Tracking External Server
Metrics with AWR
Oracle sets several important initialization
parameters based on the number of CPUs on the Oracle sever and
is now more mindful of the costs of CPU cycles and I/O
operations. Indeed, with each new release of Oracle, the
database becomes more in tune to its external environment.
Further, 64-bit Oracle servers have changed
Oracle server metric tuning activities for the DBA.
Oracle and the 64-bit
The advent of 64-bit CPUs has lead to a
dramatic change in the way that Oracle databases are managed and
tuned. To understand the issues, one must understand the
advantages of a 64-bit server, especially the ability to have
large data buffer caches. The following are the architectural
benefits of the 64-bit processors listed in order of importance
to Oracle shops:
A 32-bit word size
can only address approximately four gigabytes of RAM (2 to the
32nd power). All 64-bit servers have a larger word
size that allows for up to 18 billion gigabytes (2 to the 64th
power or 18 exabytes). These servers allow for huge scalability
as the processing demand grows.
Intel's 64-bit Itanium2 architecture is more powerful than the
older 32-bit chipsets. While faster chips are not a direct
result of the 64-bit architecture, they are an important
consideration for shops with computationally-intensive
Multiple CPU and SMP support allows large scale parallel
processing. For example, the Unisys 64-bit ES7000 servers
support up to 32 processors which yields large parallel
The 64-bit servers, such as the Unisys 64-bit ES7000 servers,
are generally cluster-ready.
While having a 64-bit processor might be an
attractive option, a large number of Oracle shops continued to
run 32-bit versions of the Oracle database on their servers.
The new Intel Itanium2 processor
architecture now rivals the proprietary UNIX systems with the
ability to house CPUs and over 20 gigabytes of RAM capacity as
shown in Figure 12.6. This architecture can support thousands
of users while providing sub-second response time.
Intel E8870 Chipset supporting the Itanium 2 processor
Intel also allows architecture to be scaled
to a 16-way SMP configuration as shown in Figure 12.7, and it is
apparent that Intel will continue to pursue the hardware-level
expansion of this architecture.
16-way Itanium 2 architecture (Courtesy UNISYS)
With the 16-way processors using Itanium2,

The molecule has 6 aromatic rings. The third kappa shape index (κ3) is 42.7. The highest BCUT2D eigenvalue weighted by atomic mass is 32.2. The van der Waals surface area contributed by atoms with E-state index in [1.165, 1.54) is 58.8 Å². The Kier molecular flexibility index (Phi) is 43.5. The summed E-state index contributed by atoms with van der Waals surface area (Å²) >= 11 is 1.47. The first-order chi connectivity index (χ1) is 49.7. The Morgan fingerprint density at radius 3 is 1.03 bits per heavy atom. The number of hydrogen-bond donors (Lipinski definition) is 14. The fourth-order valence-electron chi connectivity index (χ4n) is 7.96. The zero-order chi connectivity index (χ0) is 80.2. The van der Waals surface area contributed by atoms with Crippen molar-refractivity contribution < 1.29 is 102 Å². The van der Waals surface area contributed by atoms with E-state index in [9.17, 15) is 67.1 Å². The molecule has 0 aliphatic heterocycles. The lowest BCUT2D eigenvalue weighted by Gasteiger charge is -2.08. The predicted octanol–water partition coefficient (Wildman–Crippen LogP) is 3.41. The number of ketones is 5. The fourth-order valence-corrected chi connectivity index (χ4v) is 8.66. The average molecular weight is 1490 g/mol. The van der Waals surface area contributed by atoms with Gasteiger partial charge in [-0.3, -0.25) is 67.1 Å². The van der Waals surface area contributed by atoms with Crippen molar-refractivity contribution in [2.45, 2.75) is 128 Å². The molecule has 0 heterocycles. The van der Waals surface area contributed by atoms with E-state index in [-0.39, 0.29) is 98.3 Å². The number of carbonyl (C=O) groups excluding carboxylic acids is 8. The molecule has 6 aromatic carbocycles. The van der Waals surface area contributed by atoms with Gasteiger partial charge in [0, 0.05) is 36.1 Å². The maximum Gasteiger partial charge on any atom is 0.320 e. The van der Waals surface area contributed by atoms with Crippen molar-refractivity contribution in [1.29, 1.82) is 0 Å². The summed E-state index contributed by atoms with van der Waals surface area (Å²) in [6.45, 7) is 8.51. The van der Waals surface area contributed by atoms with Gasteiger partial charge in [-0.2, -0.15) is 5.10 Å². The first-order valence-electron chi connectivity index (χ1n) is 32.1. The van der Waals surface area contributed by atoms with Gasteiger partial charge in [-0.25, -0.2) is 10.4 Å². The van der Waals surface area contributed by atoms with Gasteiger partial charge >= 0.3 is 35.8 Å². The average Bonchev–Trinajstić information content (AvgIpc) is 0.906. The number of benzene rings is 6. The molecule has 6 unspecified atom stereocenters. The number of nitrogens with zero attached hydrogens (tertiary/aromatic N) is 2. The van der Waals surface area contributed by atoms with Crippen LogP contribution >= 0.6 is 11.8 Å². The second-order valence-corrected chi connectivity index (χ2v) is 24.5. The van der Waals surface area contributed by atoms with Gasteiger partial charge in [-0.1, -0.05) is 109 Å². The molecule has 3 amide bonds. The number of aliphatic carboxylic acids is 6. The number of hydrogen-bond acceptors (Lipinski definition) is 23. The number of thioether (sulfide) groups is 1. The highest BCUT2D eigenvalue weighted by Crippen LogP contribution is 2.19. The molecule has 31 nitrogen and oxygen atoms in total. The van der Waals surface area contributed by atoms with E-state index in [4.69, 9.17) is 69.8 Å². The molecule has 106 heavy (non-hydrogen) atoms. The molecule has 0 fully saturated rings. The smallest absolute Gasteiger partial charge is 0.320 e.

there exists server architecture reminiscent of the larger
servers offered by Sun, HP, and IBM. As all the vendors are
offering 64-bit servers, the greatest benefit to Oracle shops
occurs in these areas:
For systems with more than 200 disk I/Os per second, disk I/O is
reduced by caching large amounts of data and system performance
The 32-bit limitations prevent continued growth beyond a certain
point. The 64-bit architecture raises the ceiling on that
For systems that require uninterrupted growth and scalability,
the 64-bit architecture allows almost infinite scalability.
Many large enterprise resource planning (ERP) systems have been
able to scale successfully on Windows 64 platforms.
– If an Oracle database is CPU-bound or if it performs multiple
parallel full-table scans, the faster processors in a 64-bit
architecture are very appealing.
What does this mean to the Oracle
professional? Larry Ellison, CEO of Oracle, noted at
OracleWorld in 2003 that:
“If you want the
world’s faster processors then you will be forced to pay
He was referring to the Intel Itanium2 chips
which appear to be making strong advances in the displacement of
the proprietary UNIX environments, especially HP/UX and
Solaris. The major operating environments for Itanium2 servers
are Linux and Microsoft Windows:
Offers large scale uptake but is hindered by non-open source
costs and lackluster support.
Increasing in popularity but suffering from unreliable past
These large inexpensive servers provide the
ultimate in resource sharing. With many Oracle instances on a
single server, processes that need more CPU will automatically
be allocated cycles from the server run queue. Likewise, an
instance that requires additional RAM for the SA or PGA can
easily get the resources without cumbersome manual intervention.
In summary, 16-way and 32-way SMP servers
are leading the way into a new age of Oracle database
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